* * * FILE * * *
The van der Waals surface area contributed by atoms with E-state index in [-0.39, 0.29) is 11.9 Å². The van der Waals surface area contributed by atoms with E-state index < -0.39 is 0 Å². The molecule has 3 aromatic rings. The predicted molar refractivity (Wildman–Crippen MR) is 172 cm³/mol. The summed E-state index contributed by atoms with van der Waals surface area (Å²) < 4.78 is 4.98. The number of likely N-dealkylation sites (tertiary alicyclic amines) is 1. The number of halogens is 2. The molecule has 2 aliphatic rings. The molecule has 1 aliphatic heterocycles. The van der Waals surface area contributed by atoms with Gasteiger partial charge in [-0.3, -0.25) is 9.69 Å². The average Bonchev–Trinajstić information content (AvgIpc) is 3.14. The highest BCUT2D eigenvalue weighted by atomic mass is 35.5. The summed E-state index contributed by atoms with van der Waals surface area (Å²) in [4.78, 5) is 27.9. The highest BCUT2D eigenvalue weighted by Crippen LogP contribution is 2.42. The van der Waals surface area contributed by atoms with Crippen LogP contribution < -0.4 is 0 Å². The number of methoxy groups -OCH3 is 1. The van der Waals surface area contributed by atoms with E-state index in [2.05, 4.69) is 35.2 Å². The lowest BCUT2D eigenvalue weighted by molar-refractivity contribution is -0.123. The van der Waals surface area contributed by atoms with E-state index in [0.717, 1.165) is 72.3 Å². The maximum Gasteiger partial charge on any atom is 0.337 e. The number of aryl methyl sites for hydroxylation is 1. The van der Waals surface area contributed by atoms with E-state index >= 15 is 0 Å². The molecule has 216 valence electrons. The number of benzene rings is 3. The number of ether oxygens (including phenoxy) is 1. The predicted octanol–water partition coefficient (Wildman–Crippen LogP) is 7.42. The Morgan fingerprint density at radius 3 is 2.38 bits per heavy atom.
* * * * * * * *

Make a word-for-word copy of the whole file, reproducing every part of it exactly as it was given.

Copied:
The van der Waals surface area contributed by atoms with E-state index in [-0.39, 0.29) is 11.9 Å². The van der Waals surface area contributed by atoms with E-state index < -0.39 is 0 Å². The molecule has 3 aromatic rings. The predicted molar refractivity (Wildman–Crippen MR) is 172 cm³/mol. The summed E-state index contributed by atoms with van der Waals surface area (Å²) < 4.78 is 4.98. The number of likely N-dealkylation sites (tertiary alicyclic amines) is 1. The number of halogens is 2. The molecule has 2 aliphatic rings. The molecule has 1 aliphatic heterocycles. The van der Waals surface area contributed by atoms with Gasteiger partial charge in [-0.3, -0.25) is 9.69 Å². The average Bonchev–Trinajstić information content (AvgIpc) is 3.14. The highest BCUT2D eigenvalue weighted by atomic mass is 35.5. The summed E-state index contributed by atoms with van der Waals surface area (Å²) in [4.78, 5) is 27.9. The highest BCUT2D eigenvalue weighted by Crippen LogP contribution is 2.42. The van der Waals surface area contributed by atoms with Crippen LogP contribution < -0.4 is 0 Å². The number of methoxy groups -OCH3 is 1. The van der Waals surface area contributed by atoms with E-state index in [2.05, 4.69) is 35.2 Å². The lowest BCUT2D eigenvalue weighted by molar-refractivity contribution is -0.123. The van der Waals surface area contributed by atoms with E-state index in [0.717, 1.165) is 72.3 Å². The maximum Gasteiger partial charge on any atom is 0.337 e. The number of aryl methyl sites for hydroxylation is 1. The van der Waals surface area contributed by atoms with E-state index >= 15 is 0 Å². The molecule has 216 valence electrons. The number of benzene rings is 3. The number of ether oxygens (including phenoxy) is 1. The predicted octanol–water partition coefficient (Wildman–Crippen LogP) is 7.42. The Morgan fingerprint density at radius 3 is 2.38 bits per heavy atom.